In lieu of an abstract, here is a brief excerpt of the content:

  • Small Media, Global Media:Kino and the Microcinema Movement
  • Kyle Conway (bio)

At a 1991 conference on the future of the media in Québec, journalism professor Florian Sauvageau cited a prediction made a decade earlier by Gérard Barbin, president of Radio-Québec: "In the future, there will be very big media and very small media" (9).1 More than twenty-five years later, Barbin's observation seems prescient. For years, political economists have been warning us about the nefarious effects of a situation where fewer and fewer companies—in other words, big media—control more and more of the media content we consume (e.g., Herman and McChesney; Miller). They explain that capitalism is premised on growth, which leads media companies to take over competitors and seek out new audiences. The rise of global media, they contend, is the logical outcome of capitalism's need for expansion.

However, the idea of small media, though evocative, is rather ambiguous. It clearly stands in opposition to big media, but how? Writing about the role of technology in education in the 1970s, Wilbur Schramm distinguished between "Big Media" as "complex, expensive media like television, sound films, and computer-assisted instruction" and "Little Media" as "the simpler ones, which stretch all the way from slides, slide films, and projected transparencies to radio and programmed texts" (16). Annabelle Sreberny-Mohammadi and Ali Mohammadi, writing twenty years later, resituate small media within the political realm by asserting, "[W]hat has been crucial is a notion of these media as participatory, public phenomena, controlled neither by big states nor big corporations" (20).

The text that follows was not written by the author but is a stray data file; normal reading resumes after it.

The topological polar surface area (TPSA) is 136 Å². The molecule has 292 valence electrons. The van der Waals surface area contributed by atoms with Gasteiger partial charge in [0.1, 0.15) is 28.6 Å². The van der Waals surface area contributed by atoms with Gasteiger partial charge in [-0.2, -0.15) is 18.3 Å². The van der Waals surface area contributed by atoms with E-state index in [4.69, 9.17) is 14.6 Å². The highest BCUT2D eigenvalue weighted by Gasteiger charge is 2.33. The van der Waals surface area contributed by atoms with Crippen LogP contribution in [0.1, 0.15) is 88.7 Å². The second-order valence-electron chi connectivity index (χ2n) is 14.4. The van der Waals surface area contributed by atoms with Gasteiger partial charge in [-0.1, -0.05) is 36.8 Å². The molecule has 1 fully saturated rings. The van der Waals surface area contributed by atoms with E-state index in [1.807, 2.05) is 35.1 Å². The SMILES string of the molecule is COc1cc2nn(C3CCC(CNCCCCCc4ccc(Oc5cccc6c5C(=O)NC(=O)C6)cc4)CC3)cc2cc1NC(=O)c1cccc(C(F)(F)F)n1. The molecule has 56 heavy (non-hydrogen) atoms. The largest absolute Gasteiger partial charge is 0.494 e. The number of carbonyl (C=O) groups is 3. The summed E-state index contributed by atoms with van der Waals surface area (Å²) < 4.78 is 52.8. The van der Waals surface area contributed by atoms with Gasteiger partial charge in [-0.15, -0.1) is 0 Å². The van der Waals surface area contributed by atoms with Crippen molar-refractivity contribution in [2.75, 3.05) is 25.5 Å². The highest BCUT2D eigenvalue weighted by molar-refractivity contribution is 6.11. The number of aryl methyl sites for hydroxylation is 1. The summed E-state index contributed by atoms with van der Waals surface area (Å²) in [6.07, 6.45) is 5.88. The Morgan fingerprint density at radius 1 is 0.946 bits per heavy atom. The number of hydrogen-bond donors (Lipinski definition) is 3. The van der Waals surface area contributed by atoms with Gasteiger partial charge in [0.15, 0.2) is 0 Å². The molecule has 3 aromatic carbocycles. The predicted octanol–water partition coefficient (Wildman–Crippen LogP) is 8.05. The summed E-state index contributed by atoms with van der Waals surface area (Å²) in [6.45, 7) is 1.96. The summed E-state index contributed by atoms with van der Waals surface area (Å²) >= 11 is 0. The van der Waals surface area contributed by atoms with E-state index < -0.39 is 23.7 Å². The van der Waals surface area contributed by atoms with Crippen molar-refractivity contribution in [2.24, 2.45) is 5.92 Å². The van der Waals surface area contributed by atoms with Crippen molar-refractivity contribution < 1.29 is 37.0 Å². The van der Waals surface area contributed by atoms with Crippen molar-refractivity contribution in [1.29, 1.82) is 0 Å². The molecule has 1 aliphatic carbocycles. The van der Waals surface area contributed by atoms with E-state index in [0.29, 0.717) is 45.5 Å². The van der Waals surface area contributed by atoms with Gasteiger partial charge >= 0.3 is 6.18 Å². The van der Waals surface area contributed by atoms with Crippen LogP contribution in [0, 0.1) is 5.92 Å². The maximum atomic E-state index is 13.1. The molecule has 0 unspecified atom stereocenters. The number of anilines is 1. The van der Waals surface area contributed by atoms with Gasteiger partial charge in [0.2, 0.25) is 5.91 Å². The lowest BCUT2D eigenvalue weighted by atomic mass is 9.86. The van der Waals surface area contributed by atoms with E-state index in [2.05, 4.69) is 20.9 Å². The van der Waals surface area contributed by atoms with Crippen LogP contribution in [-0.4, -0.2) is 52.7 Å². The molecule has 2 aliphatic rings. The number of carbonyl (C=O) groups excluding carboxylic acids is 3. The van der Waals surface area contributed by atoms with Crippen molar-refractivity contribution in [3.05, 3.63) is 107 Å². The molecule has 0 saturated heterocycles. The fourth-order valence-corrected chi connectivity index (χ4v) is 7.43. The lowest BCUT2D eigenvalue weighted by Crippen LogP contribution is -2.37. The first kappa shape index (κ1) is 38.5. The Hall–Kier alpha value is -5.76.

These two conceptions suggest a wide range of definitions and contexts where we might encounter small media, which raises the question, is it possible to name qualities that distinguish big media from small? In his address, Sauvageau was talking about the shrinking role of government funding in Canadian and Québécois media. Commercial media companies were filling the gap left by the state, and local voices were struggling to find an outlet. Sauvageau's appeal to small media was really an appeal to community-run media (cf. R. Williams). But what about technology itself? Sreberny-Mohammadi and Mohammadi go on to describe how followers of the Ayatollah Khomeini used cassette tapes and mimeographed leaflets—small media technologies—to spread their message during the Iranian revolution. Then there's the question of who is producing media content: is it amateurs or other "everyday folks" (Grossman; Fox)? Media might also be characterized as small based on their distribution or exhibition networks, bypassing the networks controlled by large media companies (Bachar and Lagos; Naficy). Finally, there's the message itself: implicitly, it would seem, one quality of small media is that they allow people to say things that big media ignore, discourage, or outright disallow, making room for alternate [End Page 60] voices or counter-public spheres ( Jacobs; Millner).

We might refine these observations by identifying opposing traits that characterize the media that people would conventionally describe as "big" or "small":

big media small media

organization global/large-scale local/community-
technology expensive/advanced cheap/simple
production professional amateur
distribution established networks ad hoc/
message hegemonic anti-hegemonic

It would be a mistake, however, to see these traits merely as diametrically opposed. Instead, we should recognize that they exist in dialectical tension with each other. With respect to globalization, for instance, Roland Robertson observes, "The global is not in and of itself counterposed to the local. Rather, what is often referred to as the local is essentially included within the global" (35). The same is true of the other traits listed here: the line between amateur and professional production, to give one example, is constantly blurring, especially as the price for technologically advanced equipment falls, and so-called amateurs—many of whom ably employ the conventions of commercial media—gain access to better established networks of distribution.

The point of this article is to examine a historical case study in order to shed light on the dynamic tensions that shape small media. Specifically, I am interested in the microcinema movement and, within it, the Montréal-based organization Kino. The term...